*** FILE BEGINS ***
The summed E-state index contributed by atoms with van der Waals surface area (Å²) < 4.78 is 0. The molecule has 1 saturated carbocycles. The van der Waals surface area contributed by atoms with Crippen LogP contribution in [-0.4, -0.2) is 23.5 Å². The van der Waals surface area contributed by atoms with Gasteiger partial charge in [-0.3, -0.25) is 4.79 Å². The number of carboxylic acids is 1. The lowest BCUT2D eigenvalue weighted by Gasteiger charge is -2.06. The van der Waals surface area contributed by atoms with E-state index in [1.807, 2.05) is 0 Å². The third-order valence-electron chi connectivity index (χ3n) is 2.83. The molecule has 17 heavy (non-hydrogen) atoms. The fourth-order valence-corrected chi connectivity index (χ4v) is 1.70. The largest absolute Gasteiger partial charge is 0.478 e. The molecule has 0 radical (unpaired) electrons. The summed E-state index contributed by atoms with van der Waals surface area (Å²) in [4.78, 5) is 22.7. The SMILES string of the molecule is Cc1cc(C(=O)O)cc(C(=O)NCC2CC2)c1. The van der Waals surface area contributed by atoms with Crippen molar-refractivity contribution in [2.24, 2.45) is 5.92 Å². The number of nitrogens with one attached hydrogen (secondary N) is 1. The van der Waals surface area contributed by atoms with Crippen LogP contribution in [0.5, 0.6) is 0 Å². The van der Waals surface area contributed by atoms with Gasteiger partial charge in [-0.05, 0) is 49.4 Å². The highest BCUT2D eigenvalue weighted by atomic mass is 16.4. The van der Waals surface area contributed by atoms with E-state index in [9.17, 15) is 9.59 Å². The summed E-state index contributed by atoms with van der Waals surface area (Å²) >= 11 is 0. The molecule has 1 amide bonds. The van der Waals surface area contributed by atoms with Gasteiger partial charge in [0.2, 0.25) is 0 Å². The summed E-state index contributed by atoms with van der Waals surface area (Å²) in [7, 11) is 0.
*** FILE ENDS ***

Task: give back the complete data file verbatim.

The summed E-state index contributed by atoms with van der Waals surface area (Å²) < 4.78 is 0. The molecule has 1 saturated carbocycles. The van der Waals surface area contributed by atoms with Crippen LogP contribution in [-0.4, -0.2) is 23.5 Å². The van der Waals surface area contributed by atoms with Gasteiger partial charge in [-0.3, -0.25) is 4.79 Å². The number of carboxylic acids is 1. The lowest BCUT2D eigenvalue weighted by Gasteiger charge is -2.06. The van der Waals surface area contributed by atoms with E-state index in [1.807, 2.05) is 0 Å². The third-order valence-electron chi connectivity index (χ3n) is 2.83. The molecule has 17 heavy (non-hydrogen) atoms. The fourth-order valence-corrected chi connectivity index (χ4v) is 1.70. The largest absolute Gasteiger partial charge is 0.478 e. The molecule has 0 radical (unpaired) electrons. The summed E-state index contributed by atoms with van der Waals surface area (Å²) in [4.78, 5) is 22.7. The SMILES string of the molecule is Cc1cc(C(=O)O)cc(C(=O)NCC2CC2)c1. The van der Waals surface area contributed by atoms with Crippen molar-refractivity contribution in [2.24, 2.45) is 5.92 Å². The number of nitrogens with one attached hydrogen (secondary N) is 1. The van der Waals surface area contributed by atoms with Crippen LogP contribution in [0.5, 0.6) is 0 Å². The van der Waals surface area contributed by atoms with Gasteiger partial charge in [-0.05, 0) is 49.4 Å². The highest BCUT2D eigenvalue weighted by atomic mass is 16.4. The van der Waals surface area contributed by atoms with E-state index in [9.17, 15) is 9.59 Å². The summed E-state index contributed by atoms with van der Waals surface area (Å²) >= 11 is 0. The molecule has 1 amide bonds. The van der Waals surface area contributed by atoms with Gasteiger partial charge in [0.2, 0.25) is 0 Å². The summed E-state index contributed by atoms with van der Waals surface area (Å²) in [7, 11) is 0.